Panti Bliss is on Top of the World

Panti TV Face

Irish drag queen Panti Bliss is a woman of many talents. In an Irish political scandal some refer to as ‘Pantigate’, the performer spoke out about homophobia, asserting that journalists and organisations campaigning against LGBT rights were in essence homophobic. Following the resulting controversy,. Panti was invited to Dublin’s Abbey Theatre to give a speech about homophobia.

A YouTube video of the speech went viral and rapidly attracted messages of support and was eventually remixed by the Pet Shop Boys. Panti has since gone from strength to strength, writing a memoir, giving a TEDx talk and receiving a Person of the Year Award from Stephen Fry. She’ll be appearing at the Sydney Gay and Lesbian Mardi Gras.

OUTinPerth managed to catch Panti on a rare quiet night in. She spoke to us from her home in Dublin whilst putting the dog out.

Panti shared that she’d made the visit to Australia several times before. “First time was in the early nineties, I don’t remember that much about it.” She laughed. “Then in the last few years I was there with shows a couple of times. But I’ve never been to Mardi Gras before, so that’s exciting.”

As well as appearing in the Mardi Gras Parade, Panti will also be performing her one-woman show, ‘High Heels in Low Places’. “There are a lot of autobiographical stories in it.” Panti said. “I got tied up in a big political scandal here so it’s telling the story of that scandal from years by, but then also lots of fun things about being a drag queen. There’s a big story about Madonna. It’s fun, it’s silly but it has a serious point towards the end, you know. I’m leading you somewhere serious in a comic way.”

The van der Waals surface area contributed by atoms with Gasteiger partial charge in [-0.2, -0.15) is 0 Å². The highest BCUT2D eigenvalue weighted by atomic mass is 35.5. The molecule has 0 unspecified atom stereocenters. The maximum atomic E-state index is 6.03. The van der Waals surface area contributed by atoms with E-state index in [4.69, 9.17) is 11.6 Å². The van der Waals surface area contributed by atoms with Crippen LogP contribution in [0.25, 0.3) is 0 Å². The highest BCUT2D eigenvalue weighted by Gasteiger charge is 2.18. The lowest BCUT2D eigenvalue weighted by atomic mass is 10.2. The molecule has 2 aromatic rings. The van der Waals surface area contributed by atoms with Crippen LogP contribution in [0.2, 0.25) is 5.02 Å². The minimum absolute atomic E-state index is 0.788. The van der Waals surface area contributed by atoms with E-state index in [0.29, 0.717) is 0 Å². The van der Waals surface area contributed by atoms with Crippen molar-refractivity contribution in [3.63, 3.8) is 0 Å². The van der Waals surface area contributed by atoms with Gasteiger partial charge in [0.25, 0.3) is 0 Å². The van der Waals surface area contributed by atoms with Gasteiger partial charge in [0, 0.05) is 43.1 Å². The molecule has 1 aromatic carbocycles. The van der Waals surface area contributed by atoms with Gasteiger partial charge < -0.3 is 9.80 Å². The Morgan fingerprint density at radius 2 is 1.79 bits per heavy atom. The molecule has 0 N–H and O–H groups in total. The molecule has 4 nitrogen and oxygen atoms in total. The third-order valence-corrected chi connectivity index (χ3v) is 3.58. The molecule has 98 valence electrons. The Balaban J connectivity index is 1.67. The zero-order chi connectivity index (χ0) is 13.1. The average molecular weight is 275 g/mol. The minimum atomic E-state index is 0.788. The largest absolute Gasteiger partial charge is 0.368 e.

While her social commentary has caused recent public furor, the performer is no stranger to speaking out. “Activism has always been part of what I do. But sometimes, nowadays I think people take me a little too seriously, they expect me to be the LGBT rights warrior all the time and sometimes I have to remind them that I’m an entertainer.”

As a performer, Panti’s influences are very eclectic, from ‘Charlie’s Angels to Maggie Smith in her 1969 film ‘The Prime of Miss Jean Brodie’. “I always wanted to look like a Californian beach girl so add in a bit of Maggie Smith in there and you get something like how Panti turned out.” Panti said, citing Martina Navratilova as a personal hero. “She was a strong dyke, out and proud, when there were no out and proud dykes.” Panti explained. “I found that very inspiring as a kid”. In fact, Navratilova got in contact with Panti about her speech at the Abbey Theatre, which Panti cites as her proudest moment. “All the rest, who cares? But Martina Navratilova? Oh my Gosh.” She laughed.

What Panti finds inspiring is the acceptance of one’s own differences and oddities, something she saw in Navratilova and something she strives for in herself. “Without going to Oprah on you, I’m trying to get people to consider living their lives truthfully” she said.

“Basically what my shows are always doing is rather than pointing and laughing at difference it’s celebrating it. But you can find fun in peoples’ difference and your own difference and celebrate the things about you that make you different and quirky and weird. The kind of things that when you were a teenager you didn’t want to be true about yourself, are actually the things I think you should be thrilled about as well.”

Sophie Joske

Tags: , ,